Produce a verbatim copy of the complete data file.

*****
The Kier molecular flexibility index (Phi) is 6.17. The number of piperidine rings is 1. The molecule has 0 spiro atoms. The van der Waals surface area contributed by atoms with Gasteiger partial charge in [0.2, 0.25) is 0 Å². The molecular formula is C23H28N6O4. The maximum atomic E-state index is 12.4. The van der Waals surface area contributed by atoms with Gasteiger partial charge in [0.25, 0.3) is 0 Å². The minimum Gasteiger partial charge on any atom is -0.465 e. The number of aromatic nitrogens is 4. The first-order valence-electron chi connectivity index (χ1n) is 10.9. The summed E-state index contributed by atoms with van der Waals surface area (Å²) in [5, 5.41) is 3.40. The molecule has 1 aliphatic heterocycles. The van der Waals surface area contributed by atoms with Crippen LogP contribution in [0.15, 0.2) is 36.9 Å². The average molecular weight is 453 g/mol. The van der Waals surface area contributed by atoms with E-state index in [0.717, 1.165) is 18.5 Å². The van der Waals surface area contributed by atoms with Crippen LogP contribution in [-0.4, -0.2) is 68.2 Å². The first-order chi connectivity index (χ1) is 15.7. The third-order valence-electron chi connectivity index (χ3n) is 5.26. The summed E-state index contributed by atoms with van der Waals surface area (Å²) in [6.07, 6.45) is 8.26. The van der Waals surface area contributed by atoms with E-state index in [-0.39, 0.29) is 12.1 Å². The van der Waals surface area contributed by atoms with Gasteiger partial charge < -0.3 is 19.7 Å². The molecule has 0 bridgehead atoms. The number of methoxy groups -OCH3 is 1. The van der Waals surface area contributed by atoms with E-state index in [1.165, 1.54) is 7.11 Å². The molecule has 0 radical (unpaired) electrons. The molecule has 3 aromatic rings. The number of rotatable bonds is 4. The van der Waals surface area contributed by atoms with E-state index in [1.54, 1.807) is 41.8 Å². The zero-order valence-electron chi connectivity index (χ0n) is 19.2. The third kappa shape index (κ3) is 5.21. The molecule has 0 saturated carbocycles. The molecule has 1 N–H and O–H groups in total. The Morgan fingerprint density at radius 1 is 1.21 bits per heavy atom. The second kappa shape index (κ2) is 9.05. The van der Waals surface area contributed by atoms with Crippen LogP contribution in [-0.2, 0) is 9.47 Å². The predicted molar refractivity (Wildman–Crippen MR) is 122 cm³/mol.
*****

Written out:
The Kier molecular flexibility index (Phi) is 6.17. The number of piperidine rings is 1. The molecule has 0 spiro atoms. The van der Waals surface area contributed by atoms with Gasteiger partial charge in [0.2, 0.25) is 0 Å². The molecular formula is C23H28N6O4. The maximum atomic E-state index is 12.4. The van der Waals surface area contributed by atoms with Gasteiger partial charge in [0.25, 0.3) is 0 Å². The minimum Gasteiger partial charge on any atom is -0.465 e. The number of aromatic nitrogens is 4. The first-order valence-electron chi connectivity index (χ1n) is 10.9. The summed E-state index contributed by atoms with van der Waals surface area (Å²) in [5, 5.41) is 3.40. The molecule has 1 aliphatic heterocycles. The van der Waals surface area contributed by atoms with Crippen LogP contribution in [0.15, 0.2) is 36.9 Å². The average molecular weight is 453 g/mol. The van der Waals surface area contributed by atoms with E-state index in [0.717, 1.165) is 18.5 Å². The van der Waals surface area contributed by atoms with Crippen LogP contribution in [-0.4, -0.2) is 68.2 Å². The first-order chi connectivity index (χ1) is 15.7. The third-order valence-electron chi connectivity index (χ3n) is 5.26. The summed E-state index contributed by atoms with van der Waals surface area (Å²) in [6.07, 6.45) is 8.26. The van der Waals surface area contributed by atoms with E-state index in [-0.39, 0.29) is 12.1 Å². The van der Waals surface area contributed by atoms with Gasteiger partial charge < -0.3 is 19.7 Å². The molecule has 0 bridgehead atoms. The number of methoxy groups -OCH3 is 1. The van der Waals surface area contributed by atoms with E-state index in [1.165, 1.54) is 7.11 Å². The molecule has 0 radical (unpaired) electrons. The molecule has 3 aromatic rings. The number of rotatable bonds is 4. The van der Waals surface area contributed by atoms with E-state index in [1.54, 1.807) is 41.8 Å². The zero-order valence-electron chi connectivity index (χ0n) is 19.2. The third kappa shape index (κ3) is 5.21. The molecule has 0 saturated carbocycles. The molecule has 1 N–H and O–H groups in total. The Morgan fingerprint density at radius 1 is 1.21 bits per heavy atom. The second kappa shape index (κ2) is 9.05. The van der Waals surface area contributed by atoms with Crippen LogP contribution in [-0.2, 0) is 9.47 Å². The predicted molar refractivity (Wildman–Crippen MR) is 122 cm³/mol.